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Transmissions: Mothers against book reading

by Gwendolyn Ann Smith

One Million Moms is outraged. This, of course, is what One Million Moms does. Outrage is its business.

The group, an offshoot of the American Family Association, seems to only exist to send angry releases about media it doesn't like and calling for largely ineffective boycotts. It covers the gamut of possible issues, but gay- and trans-themed media is a longtime favorite target of the group.

It's been angry at Macy's for letting the cast of the Broadway musical "Kinky Boots" perform at the Thanksgiving Day parade, for NBC hosting a show called "666: Park Avenue," and scads of boycotts against The Walt Disney Company. It is a culture warrior, and its actions bring in donations that help keep the lights on for both it and the AFA.

The most recent affront to the organization's mission comes via the Scholastic Corporation and its decision to publish the book "George" by Alex Gino. That Scholastic published the book in 2015 doesn't seem to matter to One Million Moms.

The book itself tells the story of a boy named George. Or, at least, that's what everyone thinks she is, but she knows better: she's really a girl named Melissa. When her homeroom teacher plans the class play, an adaptation of "Charlotte's Web," Melissa and her best friend, Kelly, hatch a plan: Melissa will play Charlotte, and everyone will finally know who she really is.

Gino, the author, is genderqueer, a fact I'm sure further rankles One Million Moms.

"George" is hardly alone when it comes to transgender-themed children's books. "I Am Jazz," which tells the story of transgender teen and reality TV star Jazz Jennings, may well be the best known of these, and is also a regular target of groups like One Million Moms - as is Jennings herself and the TV show. There is even a publishing house, Flamingo Rampant, focusing on books with trans and LGBTQ subject matter.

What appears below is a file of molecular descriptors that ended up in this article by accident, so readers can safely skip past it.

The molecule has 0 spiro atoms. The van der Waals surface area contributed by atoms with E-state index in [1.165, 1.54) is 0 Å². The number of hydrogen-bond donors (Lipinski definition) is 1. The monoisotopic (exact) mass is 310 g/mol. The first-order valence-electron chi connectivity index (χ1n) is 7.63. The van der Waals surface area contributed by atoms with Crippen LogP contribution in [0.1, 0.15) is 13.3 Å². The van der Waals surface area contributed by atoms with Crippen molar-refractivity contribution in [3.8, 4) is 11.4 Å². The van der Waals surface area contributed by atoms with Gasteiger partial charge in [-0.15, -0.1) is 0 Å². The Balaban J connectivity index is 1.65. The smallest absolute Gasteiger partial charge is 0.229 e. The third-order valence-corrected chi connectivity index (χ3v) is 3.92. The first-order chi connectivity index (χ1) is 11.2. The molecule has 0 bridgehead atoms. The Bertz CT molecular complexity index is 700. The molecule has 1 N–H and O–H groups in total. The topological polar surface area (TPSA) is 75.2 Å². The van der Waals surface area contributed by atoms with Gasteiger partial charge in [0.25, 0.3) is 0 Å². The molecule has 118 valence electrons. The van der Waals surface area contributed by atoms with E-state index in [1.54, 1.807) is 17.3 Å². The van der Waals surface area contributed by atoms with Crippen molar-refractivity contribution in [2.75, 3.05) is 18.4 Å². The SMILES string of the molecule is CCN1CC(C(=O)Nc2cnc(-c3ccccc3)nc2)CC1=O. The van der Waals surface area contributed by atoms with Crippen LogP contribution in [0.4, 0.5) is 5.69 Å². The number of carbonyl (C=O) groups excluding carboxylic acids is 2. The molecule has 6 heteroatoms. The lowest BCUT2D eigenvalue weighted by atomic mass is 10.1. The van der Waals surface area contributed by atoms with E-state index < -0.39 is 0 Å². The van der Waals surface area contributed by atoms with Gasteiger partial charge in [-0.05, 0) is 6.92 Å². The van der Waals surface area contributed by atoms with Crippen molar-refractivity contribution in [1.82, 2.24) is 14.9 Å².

Contrary to One Million Moms, I think this is a great thing. I love the idea of there being books out there in which young trans kids can see some of themselves represented, and where non-transgender kids can learn a little bit about what life is like for their trans classmates.

When I was young, there was no Flamingo Rampant, no "I Am Jazz," and certainly no "George." Even books for adults on trans issues were few and far between. Scholastic existed, however.

I was a book nerd. I've always loved reading, from the first time I cracked open "Green Eggs and Ham" and "Hop On Pop" by Dr. Seuss. I've always been a voracious reader, and the Scholastic Corporation has been a part of that.

In my elementary school years, our teacher would send a flyer home with us on a monthly basis, from the Scholastic Book Club. One could return the flyer - with some money from home, of course - and get the books, magazines, and posters offered by Scholastic delivered to your school. This was just the sort of dark magic that I embraced and spent plenty of time poring over the flyer for titles that sounded interesting, pleading with my mother every month for any number of books.

I tore through them. I consumed "Alexander and the Terrible, Horrible, No Good, Very Bad Day," "The Witch Next Door," and scores of others. I once even got my hands on a copy of "The Road To Oz" by L. Frank Baum, which was most notable to me for its back cover. On it was a lovely silhouette of Princess Ozma and Dorothy Gale kissing. As Baum was the first author, alphabetically, on my shelf, that book's rear faced my bed, and was the last thing I'd see before going to bed every night.

It was later that I learned that Princess Ozma was first introduced in the Oz books as Tip, who had been turned into a boy at a young age by a bad witch. Glinda - the good witch we all know from the 1939 movie "The Wizard of Oz" - reversed this, allowing Ozma to be a beautiful princess once again.

This was not the Scholastic book that holds the biggest piece of my heart, however. That place is reserved for "Allumette," by Tomi Ungerer. Chances are you've never heard of it. It's a retelling of "The Little Match-Seller" by Hans Christian Andersen.

For those not familiar with the original, it tells the story of a little girl selling matches in the snow around Christmastime. The story ends with the girl expiring in the cold, after imagining bright and beautiful times with her family as she eked out a little warmth from her remaining matches.

In "Allumette," the match seller lives. Indeed, she gets all she ever wished for, and the horrible people she has dealt with get their comeuppance. At the end of the book, due to the generosity of all who have met Allumette, begins a foundation to help everyone in need worldwide.

My original copy is long gone, but a friend of mine found me a used copy just like it, from Scholastic's own Parents Magazine Press. It sits at my desk at all times. It's a story that made me who I am today, and is one I've pulled inspiration from over my lifetime.

From my own experiences, reading has helped make me a better person, a more empathic person, a more caring person. Perhaps One Million Moms members should consider popping down to their local bookstore instead of sending their next angry news release - and maybe we should let kids read what they need to read.

Gwen Smith thinks you don't have to take her word for it. You can find her at


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